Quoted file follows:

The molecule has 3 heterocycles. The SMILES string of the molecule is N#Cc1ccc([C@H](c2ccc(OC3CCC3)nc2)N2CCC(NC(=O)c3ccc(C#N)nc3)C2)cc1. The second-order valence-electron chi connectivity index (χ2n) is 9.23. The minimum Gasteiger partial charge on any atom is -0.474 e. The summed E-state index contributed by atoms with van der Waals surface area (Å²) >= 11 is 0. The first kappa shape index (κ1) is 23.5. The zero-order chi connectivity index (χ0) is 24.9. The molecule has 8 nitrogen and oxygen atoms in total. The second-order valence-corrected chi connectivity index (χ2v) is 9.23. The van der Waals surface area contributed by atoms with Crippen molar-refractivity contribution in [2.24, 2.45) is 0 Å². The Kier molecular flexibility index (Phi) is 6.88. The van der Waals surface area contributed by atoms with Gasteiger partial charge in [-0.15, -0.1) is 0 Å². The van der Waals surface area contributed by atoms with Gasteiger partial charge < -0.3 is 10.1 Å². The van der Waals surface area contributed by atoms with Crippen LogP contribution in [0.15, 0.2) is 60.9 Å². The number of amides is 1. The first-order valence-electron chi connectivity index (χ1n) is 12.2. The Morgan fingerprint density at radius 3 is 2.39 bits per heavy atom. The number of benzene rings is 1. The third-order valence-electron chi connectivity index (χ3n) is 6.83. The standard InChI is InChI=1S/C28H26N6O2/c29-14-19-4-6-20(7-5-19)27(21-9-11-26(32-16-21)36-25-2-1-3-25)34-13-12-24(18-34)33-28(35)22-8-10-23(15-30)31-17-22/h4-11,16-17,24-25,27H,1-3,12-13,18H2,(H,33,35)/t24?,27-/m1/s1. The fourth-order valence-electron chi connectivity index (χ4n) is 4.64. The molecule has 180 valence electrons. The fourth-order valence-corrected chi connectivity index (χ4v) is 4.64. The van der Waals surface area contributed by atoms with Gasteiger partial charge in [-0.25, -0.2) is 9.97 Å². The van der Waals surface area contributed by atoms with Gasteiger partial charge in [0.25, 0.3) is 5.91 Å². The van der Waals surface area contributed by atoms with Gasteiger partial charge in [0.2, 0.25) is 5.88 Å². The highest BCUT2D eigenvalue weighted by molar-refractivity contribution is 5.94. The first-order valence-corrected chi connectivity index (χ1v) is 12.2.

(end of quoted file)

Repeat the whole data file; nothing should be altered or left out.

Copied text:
The molecule has 3 heterocycles. The SMILES string of the molecule is N#Cc1ccc([C@H](c2ccc(OC3CCC3)nc2)N2CCC(NC(=O)c3ccc(C#N)nc3)C2)cc1. The second-order valence-electron chi connectivity index (χ2n) is 9.23. The minimum Gasteiger partial charge on any atom is -0.474 e. The summed E-state index contributed by atoms with van der Waals surface area (Å²) >= 11 is 0. The first kappa shape index (κ1) is 23.5. The zero-order chi connectivity index (χ0) is 24.9. The molecule has 8 nitrogen and oxygen atoms in total. The second-order valence-corrected chi connectivity index (χ2v) is 9.23. The van der Waals surface area contributed by atoms with Crippen molar-refractivity contribution in [2.24, 2.45) is 0 Å². The Kier molecular flexibility index (Phi) is 6.88. The van der Waals surface area contributed by atoms with Gasteiger partial charge in [-0.15, -0.1) is 0 Å². The van der Waals surface area contributed by atoms with Gasteiger partial charge < -0.3 is 10.1 Å². The van der Waals surface area contributed by atoms with Crippen LogP contribution in [0.15, 0.2) is 60.9 Å². The number of amides is 1. The first-order valence-electron chi connectivity index (χ1n) is 12.2. The Morgan fingerprint density at radius 3 is 2.39 bits per heavy atom. The number of benzene rings is 1. The third-order valence-electron chi connectivity index (χ3n) is 6.83. The standard InChI is InChI=1S/C28H26N6O2/c29-14-19-4-6-20(7-5-19)27(21-9-11-26(32-16-21)36-25-2-1-3-25)34-13-12-24(18-34)33-28(35)22-8-10-23(15-30)31-17-22/h4-11,16-17,24-25,27H,1-3,12-13,18H2,(H,33,35)/t24?,27-/m1/s1. The fourth-order valence-electron chi connectivity index (χ4n) is 4.64. The molecule has 180 valence electrons. The fourth-order valence-corrected chi connectivity index (χ4v) is 4.64. The van der Waals surface area contributed by atoms with Gasteiger partial charge in [-0.25, -0.2) is 9.97 Å². The van der Waals surface area contributed by atoms with Gasteiger partial charge in [0.25, 0.3) is 5.91 Å². The van der Waals surface area contributed by atoms with Gasteiger partial charge in [0.2, 0.25) is 5.88 Å². The highest BCUT2D eigenvalue weighted by molar-refractivity contribution is 5.94. The first-order valence-corrected chi connectivity index (χ1v) is 12.2.